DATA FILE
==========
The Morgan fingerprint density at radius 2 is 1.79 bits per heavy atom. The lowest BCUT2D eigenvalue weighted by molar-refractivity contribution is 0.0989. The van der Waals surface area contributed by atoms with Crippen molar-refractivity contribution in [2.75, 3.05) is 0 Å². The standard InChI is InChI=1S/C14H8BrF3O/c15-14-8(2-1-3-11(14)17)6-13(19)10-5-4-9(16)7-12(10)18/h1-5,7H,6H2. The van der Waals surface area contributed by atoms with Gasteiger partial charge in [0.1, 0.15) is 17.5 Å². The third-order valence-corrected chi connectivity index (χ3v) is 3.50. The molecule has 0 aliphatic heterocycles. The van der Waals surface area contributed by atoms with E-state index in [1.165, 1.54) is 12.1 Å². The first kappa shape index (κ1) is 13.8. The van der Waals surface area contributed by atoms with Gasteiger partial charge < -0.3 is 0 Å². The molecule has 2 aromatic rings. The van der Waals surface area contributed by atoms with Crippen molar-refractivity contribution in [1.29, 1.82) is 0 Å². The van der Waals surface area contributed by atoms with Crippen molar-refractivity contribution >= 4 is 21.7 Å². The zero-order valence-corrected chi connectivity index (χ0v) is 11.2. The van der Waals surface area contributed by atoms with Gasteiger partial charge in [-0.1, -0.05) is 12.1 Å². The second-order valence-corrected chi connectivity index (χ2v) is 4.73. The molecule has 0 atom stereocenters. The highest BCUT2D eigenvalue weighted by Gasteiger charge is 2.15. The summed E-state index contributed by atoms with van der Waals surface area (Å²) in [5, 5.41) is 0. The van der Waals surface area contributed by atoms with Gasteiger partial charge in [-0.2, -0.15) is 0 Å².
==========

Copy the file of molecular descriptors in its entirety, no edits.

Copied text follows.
The Morgan fingerprint density at radius 2 is 1.79 bits per heavy atom. The lowest BCUT2D eigenvalue weighted by molar-refractivity contribution is 0.0989. The van der Waals surface area contributed by atoms with Crippen molar-refractivity contribution in [2.75, 3.05) is 0 Å². The standard InChI is InChI=1S/C14H8BrF3O/c15-14-8(2-1-3-11(14)17)6-13(19)10-5-4-9(16)7-12(10)18/h1-5,7H,6H2. The van der Waals surface area contributed by atoms with Gasteiger partial charge in [0.1, 0.15) is 17.5 Å². The third-order valence-corrected chi connectivity index (χ3v) is 3.50. The molecule has 0 aliphatic heterocycles. The van der Waals surface area contributed by atoms with E-state index in [1.165, 1.54) is 12.1 Å². The first kappa shape index (κ1) is 13.8. The van der Waals surface area contributed by atoms with Gasteiger partial charge < -0.3 is 0 Å². The molecule has 2 aromatic rings. The van der Waals surface area contributed by atoms with Crippen molar-refractivity contribution in [1.29, 1.82) is 0 Å². The van der Waals surface area contributed by atoms with Crippen molar-refractivity contribution >= 4 is 21.7 Å². The zero-order valence-corrected chi connectivity index (χ0v) is 11.2. The van der Waals surface area contributed by atoms with Gasteiger partial charge in [-0.1, -0.05) is 12.1 Å². The second-order valence-corrected chi connectivity index (χ2v) is 4.73. The molecule has 0 atom stereocenters. The highest BCUT2D eigenvalue weighted by Gasteiger charge is 2.15. The summed E-state index contributed by atoms with van der Waals surface area (Å²) in [5, 5.41) is 0. The van der Waals surface area contributed by atoms with Gasteiger partial charge in [-0.2, -0.15) is 0 Å².